Born and growing up at a time of financial crisis and institutional instability, Gen Z are frugal and brand wary. But they are also industrious and collaborative. Smartphone-first and impatient of brands that don't offer them connected experiences, they expect visual and technical excellence and transparency at their fingertips.

While millennials coveted personalization in their media and advertising experiences, attempts at hyper-personalization often come off to Gen Z as intrusive. Ironically, while Gen Z places a great emphasis on personal privacy, they expect brands to be fully transparent. In an age where everything is knowable, brand imagery and values have to be consistent and discoverable across all brand touchpoints.

This presents something of a conundrum for marketers. Gen Z not only challenge how brands communicate, they challenge the very notion of a brand's authenticity and transparency in digital.

Appealing to Gen Z's unique sense of self and the world around them will require brands to embrace three key paradigm shifts in 2017:

First, brands need to invest media dollars and focus activity in digital platforms that allow consumers to co-create a shared brand experience. Unlike the personalization coveted by millennials, Gen Z will be hands on -- they want to try it, take it apart and recreate it.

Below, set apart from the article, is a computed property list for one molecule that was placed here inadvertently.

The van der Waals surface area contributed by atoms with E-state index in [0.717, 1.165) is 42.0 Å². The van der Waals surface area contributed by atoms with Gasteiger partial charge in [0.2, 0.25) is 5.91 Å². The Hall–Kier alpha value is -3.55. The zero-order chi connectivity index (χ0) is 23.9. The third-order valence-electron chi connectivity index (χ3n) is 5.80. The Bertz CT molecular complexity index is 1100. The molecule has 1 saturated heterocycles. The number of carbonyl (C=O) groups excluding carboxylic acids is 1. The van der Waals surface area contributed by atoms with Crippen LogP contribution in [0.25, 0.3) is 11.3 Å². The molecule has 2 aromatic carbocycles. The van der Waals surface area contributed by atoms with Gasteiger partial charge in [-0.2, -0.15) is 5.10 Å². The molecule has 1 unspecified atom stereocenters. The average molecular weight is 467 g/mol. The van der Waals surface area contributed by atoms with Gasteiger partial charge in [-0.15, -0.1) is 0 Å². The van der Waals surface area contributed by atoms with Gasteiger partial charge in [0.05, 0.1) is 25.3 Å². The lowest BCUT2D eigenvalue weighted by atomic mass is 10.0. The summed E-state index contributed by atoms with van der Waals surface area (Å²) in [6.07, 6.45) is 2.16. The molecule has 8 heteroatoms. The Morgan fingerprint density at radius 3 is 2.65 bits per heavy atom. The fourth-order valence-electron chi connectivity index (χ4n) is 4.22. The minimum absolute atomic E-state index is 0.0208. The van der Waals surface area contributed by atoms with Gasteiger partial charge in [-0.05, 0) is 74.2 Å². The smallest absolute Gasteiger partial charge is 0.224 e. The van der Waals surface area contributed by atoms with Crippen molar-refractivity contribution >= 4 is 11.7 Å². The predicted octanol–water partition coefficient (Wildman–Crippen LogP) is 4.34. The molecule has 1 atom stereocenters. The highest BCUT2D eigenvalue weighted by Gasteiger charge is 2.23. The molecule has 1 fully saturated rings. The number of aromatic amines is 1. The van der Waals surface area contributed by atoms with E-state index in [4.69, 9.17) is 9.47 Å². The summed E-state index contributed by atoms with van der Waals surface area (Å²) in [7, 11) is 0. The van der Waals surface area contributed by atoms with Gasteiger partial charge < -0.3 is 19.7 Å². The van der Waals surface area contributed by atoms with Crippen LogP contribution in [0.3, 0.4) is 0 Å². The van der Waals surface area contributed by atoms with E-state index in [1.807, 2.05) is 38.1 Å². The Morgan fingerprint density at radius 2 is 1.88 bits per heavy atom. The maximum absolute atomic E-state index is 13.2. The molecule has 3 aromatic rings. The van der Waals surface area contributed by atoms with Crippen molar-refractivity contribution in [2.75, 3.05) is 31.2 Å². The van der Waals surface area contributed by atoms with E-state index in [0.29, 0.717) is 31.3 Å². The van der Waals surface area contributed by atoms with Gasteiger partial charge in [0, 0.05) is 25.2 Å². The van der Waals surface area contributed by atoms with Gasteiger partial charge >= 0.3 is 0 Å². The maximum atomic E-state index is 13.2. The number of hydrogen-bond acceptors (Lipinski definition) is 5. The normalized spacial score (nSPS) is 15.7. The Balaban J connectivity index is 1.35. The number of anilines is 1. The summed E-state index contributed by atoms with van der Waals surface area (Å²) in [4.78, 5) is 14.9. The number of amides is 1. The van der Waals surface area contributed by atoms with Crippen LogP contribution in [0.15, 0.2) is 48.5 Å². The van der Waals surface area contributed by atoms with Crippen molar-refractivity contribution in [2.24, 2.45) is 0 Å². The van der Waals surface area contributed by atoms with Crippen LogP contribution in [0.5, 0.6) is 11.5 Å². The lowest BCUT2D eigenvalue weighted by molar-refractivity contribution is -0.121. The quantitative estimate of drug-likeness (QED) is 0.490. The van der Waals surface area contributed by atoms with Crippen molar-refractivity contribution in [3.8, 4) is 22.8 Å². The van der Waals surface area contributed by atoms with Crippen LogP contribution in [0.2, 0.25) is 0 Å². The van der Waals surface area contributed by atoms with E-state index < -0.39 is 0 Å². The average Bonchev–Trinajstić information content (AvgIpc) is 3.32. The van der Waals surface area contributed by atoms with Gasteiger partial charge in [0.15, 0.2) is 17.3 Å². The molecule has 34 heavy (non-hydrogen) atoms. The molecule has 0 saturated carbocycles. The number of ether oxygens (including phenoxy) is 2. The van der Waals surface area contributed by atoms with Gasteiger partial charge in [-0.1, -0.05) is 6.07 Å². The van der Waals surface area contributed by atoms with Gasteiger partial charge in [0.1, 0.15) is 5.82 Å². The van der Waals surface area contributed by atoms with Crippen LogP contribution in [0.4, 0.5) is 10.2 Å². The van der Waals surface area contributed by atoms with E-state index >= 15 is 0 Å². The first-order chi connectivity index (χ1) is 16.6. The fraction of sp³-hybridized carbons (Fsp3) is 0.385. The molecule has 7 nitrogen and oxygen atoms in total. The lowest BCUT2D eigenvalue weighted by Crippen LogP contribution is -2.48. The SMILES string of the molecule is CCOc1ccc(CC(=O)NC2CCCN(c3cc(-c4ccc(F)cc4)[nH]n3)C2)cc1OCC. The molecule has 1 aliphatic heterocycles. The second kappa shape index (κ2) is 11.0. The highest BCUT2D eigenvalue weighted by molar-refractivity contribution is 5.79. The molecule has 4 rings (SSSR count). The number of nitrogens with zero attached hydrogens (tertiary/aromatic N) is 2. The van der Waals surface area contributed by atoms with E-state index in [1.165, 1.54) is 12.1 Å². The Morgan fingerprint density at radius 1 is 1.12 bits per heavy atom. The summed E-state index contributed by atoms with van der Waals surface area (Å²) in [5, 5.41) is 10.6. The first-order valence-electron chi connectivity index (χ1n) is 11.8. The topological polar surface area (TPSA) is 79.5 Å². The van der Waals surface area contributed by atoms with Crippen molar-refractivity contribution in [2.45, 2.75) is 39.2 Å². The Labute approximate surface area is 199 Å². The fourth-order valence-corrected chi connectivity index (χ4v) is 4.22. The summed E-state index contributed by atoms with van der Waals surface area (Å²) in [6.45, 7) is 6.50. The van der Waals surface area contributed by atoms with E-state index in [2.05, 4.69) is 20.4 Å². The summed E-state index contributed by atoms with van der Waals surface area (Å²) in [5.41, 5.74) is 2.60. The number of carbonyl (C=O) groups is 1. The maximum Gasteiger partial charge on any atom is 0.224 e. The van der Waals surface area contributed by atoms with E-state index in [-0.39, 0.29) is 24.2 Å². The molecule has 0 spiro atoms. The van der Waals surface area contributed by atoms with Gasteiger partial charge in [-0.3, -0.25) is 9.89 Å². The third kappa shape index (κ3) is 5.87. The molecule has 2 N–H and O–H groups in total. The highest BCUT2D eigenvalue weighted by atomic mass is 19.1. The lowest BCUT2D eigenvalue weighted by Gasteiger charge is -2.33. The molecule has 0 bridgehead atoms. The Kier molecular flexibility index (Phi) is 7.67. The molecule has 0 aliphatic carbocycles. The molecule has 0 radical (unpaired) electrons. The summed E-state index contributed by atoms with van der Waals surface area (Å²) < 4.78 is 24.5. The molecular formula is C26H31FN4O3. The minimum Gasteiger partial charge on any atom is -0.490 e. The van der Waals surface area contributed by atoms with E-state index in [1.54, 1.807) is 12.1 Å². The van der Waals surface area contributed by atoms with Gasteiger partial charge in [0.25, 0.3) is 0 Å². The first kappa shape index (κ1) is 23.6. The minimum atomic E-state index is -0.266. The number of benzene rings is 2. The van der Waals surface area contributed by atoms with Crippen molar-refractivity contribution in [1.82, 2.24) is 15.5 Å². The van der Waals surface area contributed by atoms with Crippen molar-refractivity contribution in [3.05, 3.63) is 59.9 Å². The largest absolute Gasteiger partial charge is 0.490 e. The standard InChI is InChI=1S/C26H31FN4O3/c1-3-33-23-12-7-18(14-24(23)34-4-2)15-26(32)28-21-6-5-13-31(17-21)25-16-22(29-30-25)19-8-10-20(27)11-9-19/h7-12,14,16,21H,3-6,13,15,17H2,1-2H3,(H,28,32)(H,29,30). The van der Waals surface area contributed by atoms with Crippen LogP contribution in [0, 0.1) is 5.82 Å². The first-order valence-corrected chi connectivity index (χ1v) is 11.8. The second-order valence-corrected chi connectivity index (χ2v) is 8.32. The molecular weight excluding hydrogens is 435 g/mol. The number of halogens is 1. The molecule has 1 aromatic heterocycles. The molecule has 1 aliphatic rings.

Lego Ideas, for example, allows audiences to submit ideas on new Lego products and let others vote and comment on them. Submissions showcase fully built Lego products. Products created from Lego Ideas include a Lego version of the Mars Science Laboratory Curiosity Rover.

Second, brands need to give their target consumers a deeper look inside the brand via owned media. Beyond simply offering products and services, brands need to share their story, their purpose and details about their production processes. Alongside owned messages, they also need to push such content strategically via sponsored content opportunities. Such openness will allow Gen Z to determine if the brand's values match their own.

Patagonia is a model brand using this strategy. In its new Fair Trade campaign, Patagonia challenges consumers to consider where their clothing was made, and shares video of the Patagonia production process and the people who make the clothes.

Finally, brands need to switch their creative and media focus. The internet is built on left brain, linear thinking and is factually based. Gen Z seeks a digital experience that is more right brain, with a focus on imagination through technologies such as Augmented Reality and Virtual Reality, nonverbal immersive formats, music and stronger visual imagery. The Under Armour "Rule Yourself" campaign (winner of the Cannes Lion Grand Prix) featuring Michael Phelps resonated with its young male target and has become one of the most-shared Olympic ads of all time.